It was a given that we would be in attendance for the 2010 Parade to celebrate with the rest of the city, but we opted the route of heading over to Civic Center and camp out in front of City Hall where the parade was slotted to end. It was awesome, but it was a mess. We had taken our 10-year-old out of school that day and headed down to a crazy mob of pot smokers where it was impossible to get away from it. I don’t have a problem with people’s habits and am certainly not one to tell anyone else how to live their lives. But when I can’t seem to get away from it and I’m afraid that my kid is going to get a contact high, I get pissed. So, when it was time to go down to the 2012 Parade, I was skeptical about how it would all unfold.

Luckily, an uncle had headed down first thing in the morning and had landed a great spot on Market St with only one person between himself and the barricades. We headed down to meet him and took the camera along for the ride. Lucky for me, I had a rather short man in front of me, so I was able to shoot over his head almost the entire parade without being a nuisance to anyone. Some of these images are great. My camera gear tends to get me noticed, and this occasion was no exception. In certain images, I managed to even lock lens-to-eye contact with a few players and coaches, which was great. I’ve got to get myself some media credentials…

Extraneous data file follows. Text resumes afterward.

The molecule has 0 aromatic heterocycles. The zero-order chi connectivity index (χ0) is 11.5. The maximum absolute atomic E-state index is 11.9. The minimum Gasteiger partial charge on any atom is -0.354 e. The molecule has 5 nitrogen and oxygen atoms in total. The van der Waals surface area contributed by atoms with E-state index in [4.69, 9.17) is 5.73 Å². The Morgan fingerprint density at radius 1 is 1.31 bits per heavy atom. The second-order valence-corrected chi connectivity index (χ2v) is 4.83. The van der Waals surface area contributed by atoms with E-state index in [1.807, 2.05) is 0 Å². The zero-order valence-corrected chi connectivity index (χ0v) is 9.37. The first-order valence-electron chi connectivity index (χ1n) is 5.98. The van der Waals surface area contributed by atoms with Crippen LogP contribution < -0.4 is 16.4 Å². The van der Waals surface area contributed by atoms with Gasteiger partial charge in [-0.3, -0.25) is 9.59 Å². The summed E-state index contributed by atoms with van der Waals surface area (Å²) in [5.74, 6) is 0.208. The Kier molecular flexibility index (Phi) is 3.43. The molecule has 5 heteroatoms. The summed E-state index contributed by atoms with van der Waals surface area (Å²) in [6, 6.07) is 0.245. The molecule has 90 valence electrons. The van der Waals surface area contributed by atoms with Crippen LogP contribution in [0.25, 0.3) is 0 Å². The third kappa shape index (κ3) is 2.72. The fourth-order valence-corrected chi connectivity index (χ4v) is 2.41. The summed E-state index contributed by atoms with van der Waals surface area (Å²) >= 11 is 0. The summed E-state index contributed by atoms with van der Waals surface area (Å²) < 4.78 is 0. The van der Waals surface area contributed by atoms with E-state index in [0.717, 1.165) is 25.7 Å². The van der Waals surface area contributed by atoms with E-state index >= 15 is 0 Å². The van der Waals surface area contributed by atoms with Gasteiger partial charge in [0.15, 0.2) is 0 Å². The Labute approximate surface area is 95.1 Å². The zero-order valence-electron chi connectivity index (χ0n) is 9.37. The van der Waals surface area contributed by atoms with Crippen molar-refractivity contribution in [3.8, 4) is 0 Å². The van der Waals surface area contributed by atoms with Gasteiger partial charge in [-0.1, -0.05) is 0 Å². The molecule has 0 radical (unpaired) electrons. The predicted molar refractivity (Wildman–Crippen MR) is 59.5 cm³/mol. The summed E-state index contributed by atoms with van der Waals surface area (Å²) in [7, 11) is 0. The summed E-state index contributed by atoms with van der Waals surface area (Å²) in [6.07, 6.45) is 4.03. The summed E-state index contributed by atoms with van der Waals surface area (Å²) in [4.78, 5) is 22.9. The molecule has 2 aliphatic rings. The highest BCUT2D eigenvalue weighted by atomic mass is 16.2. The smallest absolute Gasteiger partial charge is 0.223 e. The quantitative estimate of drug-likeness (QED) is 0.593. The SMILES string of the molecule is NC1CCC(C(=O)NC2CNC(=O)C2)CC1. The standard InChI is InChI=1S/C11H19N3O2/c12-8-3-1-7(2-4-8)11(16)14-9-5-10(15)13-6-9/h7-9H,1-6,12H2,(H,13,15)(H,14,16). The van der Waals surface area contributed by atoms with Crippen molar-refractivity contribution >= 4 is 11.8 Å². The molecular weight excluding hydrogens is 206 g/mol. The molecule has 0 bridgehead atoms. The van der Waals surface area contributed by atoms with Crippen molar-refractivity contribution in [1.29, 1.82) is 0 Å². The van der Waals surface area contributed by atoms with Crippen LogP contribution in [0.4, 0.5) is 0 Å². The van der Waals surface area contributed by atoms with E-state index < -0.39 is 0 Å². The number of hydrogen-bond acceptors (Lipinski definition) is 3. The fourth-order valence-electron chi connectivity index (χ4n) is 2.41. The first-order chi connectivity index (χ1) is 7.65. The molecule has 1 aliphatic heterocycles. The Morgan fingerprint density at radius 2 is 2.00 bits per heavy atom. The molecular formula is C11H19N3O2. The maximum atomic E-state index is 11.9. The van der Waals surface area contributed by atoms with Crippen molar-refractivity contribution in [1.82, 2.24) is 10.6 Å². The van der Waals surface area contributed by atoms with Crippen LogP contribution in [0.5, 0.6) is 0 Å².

As the parade started coming down Market Street, the first to appear was the Mounted Officers from the San Francisco Police Department. I loved how all the horses were sporting their baseball caps under their head-gear and even had spray on “SF” decals on their hind legs. Here they are in formation.

The Horses

Horse said “wazzzuuuppp”, Camera said “wazzzzuuup” back…

We are a very fortunate fan base to have the best TV and radio announcers in the entire sport. On the TV side, we have Mike Krukow and Duane Kuiper who work their magic every day. These guys are funny!! They compliment each other in every way and are a joy to listen to. On the radio side, we have the highly awarded John Miller and the new kid on the block, Dave Fleming. John loves giving the listener all the detail of everything that is happening along with colorful historical commentary and makes it a joy to listen to him. Dave will forever be tied to Giants history with his cracked voice call of Edgar Renteria’s home run in game 5 in Texas.

In this image I was able to capture Dave Fleming and Duane Kuiper as they were on my side of the double-decker bus. Although we didn’t get to see John and Mike, I’ll throw a shout out to them as well. Shout!!!

Dave and Kuip!! As an announcer, Kuip ‘hits it high…hits it deep…IT’S OUTTA HERE!!!!”